Summarize the complex logistics of designing and building a multi-billion dollar satellite into an informative and entertaining film, Nathaniel Kahns “The hunt for planet B.“Is a fun and insightful look at the development of the James Webb Space Telescope due later this year, as well as the scientists and engineers who contributed to it.” The focus is on the contributions of many women to the process, including MIT professor Sara Seagar, Webb engineer Amy Lo, astronomer Maggie Turbull, and Jill Tarter, who inspired Ellie Arroway for the novel and film.Contact“Kahn’s film oscillates between an overview of exoplanets, planets outside of our solar system that may sustain life, and the massive process of assembling the Webb telescope.” The Hunt for Planet B “is a brief, thoughtful ruminating in the cosmos that the process humanized and demonstrated the scale of such an enterprise.
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The film begins by tracking the institutional history of exoplanet exploration, an area that in many ways is still in its infancy. As Dr. Seagar reminded her that when she applied for a job outside of graduate school, she was often pushed back because astronomers would scramble at the idea of looking for life outside of our solar system. Kahn can well understand how the emerging field has grown in recent years and notes that within a few decades we no longer had any concrete evidence of exoplanets to be able to map neighboring solar systems.
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Jill Tarter, who has studied these subjects for longer than most other subjects, also notes the difference between her scientific work and those searching for aliens, which creates a distinction that outsiders are only too happy to bring together. As Kahn alternates between these women and a few other amateur astronomers, a collective sense of wonder permeates the entire film. These people look for the slightest change in the light of a star across entire solar systems, an often unsuccessful endeavor that is made all the more exciting when they find something.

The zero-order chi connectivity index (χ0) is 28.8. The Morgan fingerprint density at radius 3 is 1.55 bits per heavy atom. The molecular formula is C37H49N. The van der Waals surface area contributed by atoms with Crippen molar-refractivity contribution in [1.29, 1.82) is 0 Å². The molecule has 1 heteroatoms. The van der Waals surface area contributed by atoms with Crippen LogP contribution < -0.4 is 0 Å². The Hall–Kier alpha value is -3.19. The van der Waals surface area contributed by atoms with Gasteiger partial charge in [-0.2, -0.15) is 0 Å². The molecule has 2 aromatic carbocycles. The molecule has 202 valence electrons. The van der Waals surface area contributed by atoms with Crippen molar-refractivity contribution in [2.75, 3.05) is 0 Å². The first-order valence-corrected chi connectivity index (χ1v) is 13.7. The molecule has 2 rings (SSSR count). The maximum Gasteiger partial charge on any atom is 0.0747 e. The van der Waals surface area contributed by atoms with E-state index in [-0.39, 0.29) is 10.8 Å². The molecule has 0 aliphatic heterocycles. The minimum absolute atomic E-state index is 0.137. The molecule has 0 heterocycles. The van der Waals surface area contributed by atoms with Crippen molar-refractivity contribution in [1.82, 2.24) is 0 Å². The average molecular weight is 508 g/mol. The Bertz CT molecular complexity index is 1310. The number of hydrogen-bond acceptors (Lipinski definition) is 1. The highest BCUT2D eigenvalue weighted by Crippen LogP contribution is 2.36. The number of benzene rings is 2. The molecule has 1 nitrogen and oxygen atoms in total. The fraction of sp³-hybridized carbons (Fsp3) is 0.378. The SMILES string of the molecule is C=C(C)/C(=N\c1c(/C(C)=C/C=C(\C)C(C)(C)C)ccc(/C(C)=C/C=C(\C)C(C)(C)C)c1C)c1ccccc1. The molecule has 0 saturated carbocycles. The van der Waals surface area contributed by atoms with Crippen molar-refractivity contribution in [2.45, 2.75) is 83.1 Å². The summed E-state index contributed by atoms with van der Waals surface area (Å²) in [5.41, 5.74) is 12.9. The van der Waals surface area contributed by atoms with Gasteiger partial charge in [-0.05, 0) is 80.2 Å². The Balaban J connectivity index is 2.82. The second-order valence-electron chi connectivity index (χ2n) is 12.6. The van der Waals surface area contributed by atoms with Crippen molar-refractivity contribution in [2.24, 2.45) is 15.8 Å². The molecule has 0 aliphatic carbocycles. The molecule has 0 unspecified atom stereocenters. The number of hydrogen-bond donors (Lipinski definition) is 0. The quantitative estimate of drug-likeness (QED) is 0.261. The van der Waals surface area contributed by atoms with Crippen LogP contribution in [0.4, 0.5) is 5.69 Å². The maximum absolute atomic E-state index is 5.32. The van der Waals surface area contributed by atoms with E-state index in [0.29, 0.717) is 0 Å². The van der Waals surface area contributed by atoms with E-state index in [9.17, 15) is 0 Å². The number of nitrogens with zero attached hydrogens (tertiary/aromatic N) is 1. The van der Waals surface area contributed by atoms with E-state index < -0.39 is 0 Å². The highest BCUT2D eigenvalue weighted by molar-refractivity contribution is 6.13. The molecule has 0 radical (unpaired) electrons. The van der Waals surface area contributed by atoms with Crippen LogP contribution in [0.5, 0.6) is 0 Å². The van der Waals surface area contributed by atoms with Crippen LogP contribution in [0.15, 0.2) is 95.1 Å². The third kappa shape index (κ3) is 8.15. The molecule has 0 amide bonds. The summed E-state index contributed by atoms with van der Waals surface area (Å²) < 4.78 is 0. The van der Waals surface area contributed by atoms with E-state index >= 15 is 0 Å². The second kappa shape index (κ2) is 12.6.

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While Kahn’s approach is introductory and moves quickly between the establishment of the field, the researchers, and the project, his approach nonetheless emphasizes the people involved in the process and the way in which such an enterprise has interactions between an ever-growing company Requires field of interest groups. More than once, Kahn comes to a congressional hearing at which congressmen insult the scientists for their expensive undertaking and openly decipher the ever inflated budget. As “Planet B” shows, trial and error are critical to the process. As a group of engineers and scientists circling the Webb sunshade and slowly cranking it up so that only one cord would break and the entire mammoth project shut down, one can see the minutiae going into exploration.
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The Webb telescope, the promised replacement for the Hubble, has been in the making for nearly fifteen years and will hopefully be launched in October 2021. The arbitrary deadlines, however, are mainly set by the higher-ups, often missing the beauty of exploration for the tangibility of results. Who knows that the Webb might find when it finally looks into the abyss, but that ignorance is not a flaw in the system, but a reason why people like Seagar do the work that they do.
“Planet B” is sometimes too scattered in its approach and jumps back and forth at breakneck speed between topics and locations as it tries to capture not only science but also the lives of scientists. In attempting to provide a totalizing portrait of Webb in addition to the full scope of exoplanet research, Kahn’s film could take too much on itself. However, the film never forgets the miracle that keeps these people going. Many admit hoping that they will find life on another planet, be it microbial or otherwise, but almost all acknowledge that the chances that they will live to see the fruits of their research are slim. For Seagar, Lo, Turnbull, and Tarter, the process is the most insightful part. If “Planet B” is less than a sum of its parts, ends before the Webb starts, and does not exhibit a complete closure, it is still a wonderful observation portrait of exploration. [B+]
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